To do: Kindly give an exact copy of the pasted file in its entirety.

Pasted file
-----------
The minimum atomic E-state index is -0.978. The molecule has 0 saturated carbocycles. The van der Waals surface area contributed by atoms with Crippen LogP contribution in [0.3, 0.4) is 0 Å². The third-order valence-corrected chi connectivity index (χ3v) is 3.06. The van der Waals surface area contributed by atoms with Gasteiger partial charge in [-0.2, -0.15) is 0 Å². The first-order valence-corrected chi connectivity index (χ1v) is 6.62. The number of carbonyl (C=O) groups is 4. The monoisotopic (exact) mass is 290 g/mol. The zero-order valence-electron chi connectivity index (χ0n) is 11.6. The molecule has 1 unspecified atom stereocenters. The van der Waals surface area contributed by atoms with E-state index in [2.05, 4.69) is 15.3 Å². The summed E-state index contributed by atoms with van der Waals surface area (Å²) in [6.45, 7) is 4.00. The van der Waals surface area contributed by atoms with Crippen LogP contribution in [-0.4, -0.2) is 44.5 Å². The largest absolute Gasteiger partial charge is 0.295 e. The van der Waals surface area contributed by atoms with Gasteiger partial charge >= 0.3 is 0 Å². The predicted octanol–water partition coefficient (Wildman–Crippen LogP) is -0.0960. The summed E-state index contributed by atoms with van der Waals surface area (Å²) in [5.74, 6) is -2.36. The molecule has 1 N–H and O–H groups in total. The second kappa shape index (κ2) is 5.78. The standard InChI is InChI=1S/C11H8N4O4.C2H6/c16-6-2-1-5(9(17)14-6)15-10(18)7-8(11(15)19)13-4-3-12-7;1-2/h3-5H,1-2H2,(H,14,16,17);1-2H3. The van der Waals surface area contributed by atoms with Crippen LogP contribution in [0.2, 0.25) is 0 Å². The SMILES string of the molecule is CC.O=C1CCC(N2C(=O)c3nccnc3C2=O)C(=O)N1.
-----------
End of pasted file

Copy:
The minimum atomic E-state index is -0.978. The molecule has 0 saturated carbocycles. The van der Waals surface area contributed by atoms with Crippen LogP contribution in [0.3, 0.4) is 0 Å². The third-order valence-corrected chi connectivity index (χ3v) is 3.06. The van der Waals surface area contributed by atoms with Gasteiger partial charge in [-0.2, -0.15) is 0 Å². The first-order valence-corrected chi connectivity index (χ1v) is 6.62. The number of carbonyl (C=O) groups is 4. The monoisotopic (exact) mass is 290 g/mol. The zero-order valence-electron chi connectivity index (χ0n) is 11.6. The molecule has 1 unspecified atom stereocenters. The van der Waals surface area contributed by atoms with E-state index in [2.05, 4.69) is 15.3 Å². The summed E-state index contributed by atoms with van der Waals surface area (Å²) in [6.45, 7) is 4.00. The van der Waals surface area contributed by atoms with Crippen LogP contribution in [-0.4, -0.2) is 44.5 Å². The largest absolute Gasteiger partial charge is 0.295 e. The van der Waals surface area contributed by atoms with Gasteiger partial charge >= 0.3 is 0 Å². The predicted octanol–water partition coefficient (Wildman–Crippen LogP) is -0.0960. The summed E-state index contributed by atoms with van der Waals surface area (Å²) in [5.74, 6) is -2.36. The molecule has 1 N–H and O–H groups in total. The second kappa shape index (κ2) is 5.78. The standard InChI is InChI=1S/C11H8N4O4.C2H6/c16-6-2-1-5(9(17)14-6)15-10(18)7-8(11(15)19)13-4-3-12-7;1-2/h3-5H,1-2H2,(H,14,16,17);1-2H3. The van der Waals surface area contributed by atoms with Crippen LogP contribution in [0.2, 0.25) is 0 Å². The SMILES string of the molecule is CC.O=C1CCC(N2C(=O)c3nccnc3C2=O)C(=O)N1.